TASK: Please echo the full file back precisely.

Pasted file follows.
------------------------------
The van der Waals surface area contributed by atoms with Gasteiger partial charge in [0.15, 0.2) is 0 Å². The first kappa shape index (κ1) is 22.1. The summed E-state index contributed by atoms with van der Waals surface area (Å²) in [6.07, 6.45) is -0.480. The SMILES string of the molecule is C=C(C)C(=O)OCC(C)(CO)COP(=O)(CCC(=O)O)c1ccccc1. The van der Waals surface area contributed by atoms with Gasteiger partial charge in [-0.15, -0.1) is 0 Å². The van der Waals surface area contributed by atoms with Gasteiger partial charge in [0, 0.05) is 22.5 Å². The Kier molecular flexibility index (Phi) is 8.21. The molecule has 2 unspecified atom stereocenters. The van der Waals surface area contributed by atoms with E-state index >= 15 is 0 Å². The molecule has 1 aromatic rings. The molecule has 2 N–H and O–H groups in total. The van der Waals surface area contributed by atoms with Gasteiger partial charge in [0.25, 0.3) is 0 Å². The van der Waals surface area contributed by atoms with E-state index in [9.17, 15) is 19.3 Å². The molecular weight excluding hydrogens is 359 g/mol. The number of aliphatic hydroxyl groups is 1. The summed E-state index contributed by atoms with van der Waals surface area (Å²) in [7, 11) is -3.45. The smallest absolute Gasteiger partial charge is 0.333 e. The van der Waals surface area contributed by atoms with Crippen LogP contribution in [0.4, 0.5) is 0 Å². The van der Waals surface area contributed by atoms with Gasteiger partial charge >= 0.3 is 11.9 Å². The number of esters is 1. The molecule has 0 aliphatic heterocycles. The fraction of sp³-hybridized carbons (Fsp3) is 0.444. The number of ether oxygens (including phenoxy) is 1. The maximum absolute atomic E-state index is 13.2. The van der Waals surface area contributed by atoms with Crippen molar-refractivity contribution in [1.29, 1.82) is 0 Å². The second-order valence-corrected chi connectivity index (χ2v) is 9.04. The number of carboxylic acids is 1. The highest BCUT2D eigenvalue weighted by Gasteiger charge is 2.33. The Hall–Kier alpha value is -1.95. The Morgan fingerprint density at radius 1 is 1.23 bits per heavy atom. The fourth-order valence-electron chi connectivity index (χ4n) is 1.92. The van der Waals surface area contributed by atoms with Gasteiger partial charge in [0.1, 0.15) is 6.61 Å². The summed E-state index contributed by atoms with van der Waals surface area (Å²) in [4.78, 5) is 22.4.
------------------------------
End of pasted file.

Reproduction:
The van der Waals surface area contributed by atoms with Gasteiger partial charge in [0.15, 0.2) is 0 Å². The first kappa shape index (κ1) is 22.1. The summed E-state index contributed by atoms with van der Waals surface area (Å²) in [6.07, 6.45) is -0.480. The SMILES string of the molecule is C=C(C)C(=O)OCC(C)(CO)COP(=O)(CCC(=O)O)c1ccccc1. The van der Waals surface area contributed by atoms with Gasteiger partial charge in [-0.15, -0.1) is 0 Å². The van der Waals surface area contributed by atoms with Gasteiger partial charge in [0, 0.05) is 22.5 Å². The Kier molecular flexibility index (Phi) is 8.21. The molecule has 2 unspecified atom stereocenters. The van der Waals surface area contributed by atoms with E-state index >= 15 is 0 Å². The molecule has 1 aromatic rings. The molecule has 2 N–H and O–H groups in total. The van der Waals surface area contributed by atoms with Gasteiger partial charge in [0.25, 0.3) is 0 Å². The van der Waals surface area contributed by atoms with E-state index in [9.17, 15) is 19.3 Å². The molecular weight excluding hydrogens is 359 g/mol. The number of aliphatic hydroxyl groups is 1. The summed E-state index contributed by atoms with van der Waals surface area (Å²) in [7, 11) is -3.45. The smallest absolute Gasteiger partial charge is 0.333 e. The van der Waals surface area contributed by atoms with Crippen LogP contribution in [0.4, 0.5) is 0 Å². The van der Waals surface area contributed by atoms with Gasteiger partial charge >= 0.3 is 11.9 Å². The number of esters is 1. The molecule has 0 aliphatic heterocycles. The fraction of sp³-hybridized carbons (Fsp3) is 0.444. The number of ether oxygens (including phenoxy) is 1. The maximum absolute atomic E-state index is 13.2. The van der Waals surface area contributed by atoms with Crippen molar-refractivity contribution in [1.29, 1.82) is 0 Å². The second-order valence-corrected chi connectivity index (χ2v) is 9.04. The number of carboxylic acids is 1. The highest BCUT2D eigenvalue weighted by Gasteiger charge is 2.33. The Hall–Kier alpha value is -1.95. The Morgan fingerprint density at radius 1 is 1.23 bits per heavy atom. The fourth-order valence-electron chi connectivity index (χ4n) is 1.92. The van der Waals surface area contributed by atoms with Gasteiger partial charge in [0.1, 0.15) is 6.61 Å². The summed E-state index contributed by atoms with van der Waals surface area (Å²) in [4.78, 5) is 22.4.